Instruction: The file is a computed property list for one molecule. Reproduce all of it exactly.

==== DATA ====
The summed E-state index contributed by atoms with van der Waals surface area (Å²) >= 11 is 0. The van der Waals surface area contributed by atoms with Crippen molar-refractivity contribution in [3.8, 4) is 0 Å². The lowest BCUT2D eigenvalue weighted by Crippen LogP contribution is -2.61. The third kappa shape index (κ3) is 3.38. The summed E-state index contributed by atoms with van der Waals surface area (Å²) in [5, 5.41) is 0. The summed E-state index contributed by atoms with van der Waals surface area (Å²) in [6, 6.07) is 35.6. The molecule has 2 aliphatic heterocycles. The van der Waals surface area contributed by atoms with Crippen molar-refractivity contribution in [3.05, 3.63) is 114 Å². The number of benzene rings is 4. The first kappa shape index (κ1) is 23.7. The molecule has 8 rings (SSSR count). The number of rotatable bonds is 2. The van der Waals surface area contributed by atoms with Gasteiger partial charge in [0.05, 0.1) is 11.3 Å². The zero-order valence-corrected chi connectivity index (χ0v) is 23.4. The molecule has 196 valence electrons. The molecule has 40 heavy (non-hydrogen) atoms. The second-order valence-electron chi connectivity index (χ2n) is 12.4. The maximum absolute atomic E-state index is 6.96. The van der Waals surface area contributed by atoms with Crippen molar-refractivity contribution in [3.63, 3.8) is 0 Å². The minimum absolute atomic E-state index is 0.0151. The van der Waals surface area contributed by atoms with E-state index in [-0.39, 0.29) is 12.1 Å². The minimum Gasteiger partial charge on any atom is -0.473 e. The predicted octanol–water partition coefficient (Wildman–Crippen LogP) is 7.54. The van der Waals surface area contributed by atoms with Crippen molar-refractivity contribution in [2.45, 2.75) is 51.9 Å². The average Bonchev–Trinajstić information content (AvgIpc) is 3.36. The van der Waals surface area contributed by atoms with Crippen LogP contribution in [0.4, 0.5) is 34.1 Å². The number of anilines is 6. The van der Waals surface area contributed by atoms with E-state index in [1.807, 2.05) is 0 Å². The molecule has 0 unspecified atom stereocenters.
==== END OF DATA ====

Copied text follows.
The summed E-state index contributed by atoms with van der Waals surface area (Å²) >= 11 is 0. The van der Waals surface area contributed by atoms with Crippen molar-refractivity contribution in [3.8, 4) is 0 Å². The lowest BCUT2D eigenvalue weighted by Crippen LogP contribution is -2.61. The third kappa shape index (κ3) is 3.38. The summed E-state index contributed by atoms with van der Waals surface area (Å²) in [5, 5.41) is 0. The summed E-state index contributed by atoms with van der Waals surface area (Å²) in [6, 6.07) is 35.6. The molecule has 2 aliphatic heterocycles. The van der Waals surface area contributed by atoms with Crippen molar-refractivity contribution in [3.05, 3.63) is 114 Å². The number of benzene rings is 4. The first kappa shape index (κ1) is 23.7. The molecule has 8 rings (SSSR count). The number of rotatable bonds is 2. The van der Waals surface area contributed by atoms with Gasteiger partial charge in [0.05, 0.1) is 11.3 Å². The zero-order valence-corrected chi connectivity index (χ0v) is 23.4. The molecule has 196 valence electrons. The molecule has 40 heavy (non-hydrogen) atoms. The second-order valence-electron chi connectivity index (χ2n) is 12.4. The maximum absolute atomic E-state index is 6.96. The van der Waals surface area contributed by atoms with Crippen molar-refractivity contribution in [3.63, 3.8) is 0 Å². The minimum absolute atomic E-state index is 0.0151. The van der Waals surface area contributed by atoms with E-state index in [-0.39, 0.29) is 12.1 Å². The minimum Gasteiger partial charge on any atom is -0.473 e. The predicted octanol–water partition coefficient (Wildman–Crippen LogP) is 7.54. The van der Waals surface area contributed by atoms with Crippen molar-refractivity contribution in [2.45, 2.75) is 51.9 Å². The average Bonchev–Trinajstić information content (AvgIpc) is 3.36. The van der Waals surface area contributed by atoms with Crippen LogP contribution in [0.4, 0.5) is 34.1 Å². The number of anilines is 6. The van der Waals surface area contributed by atoms with E-state index in [1.807, 2.05) is 0 Å². The molecule has 0 unspecified atom stereocenters.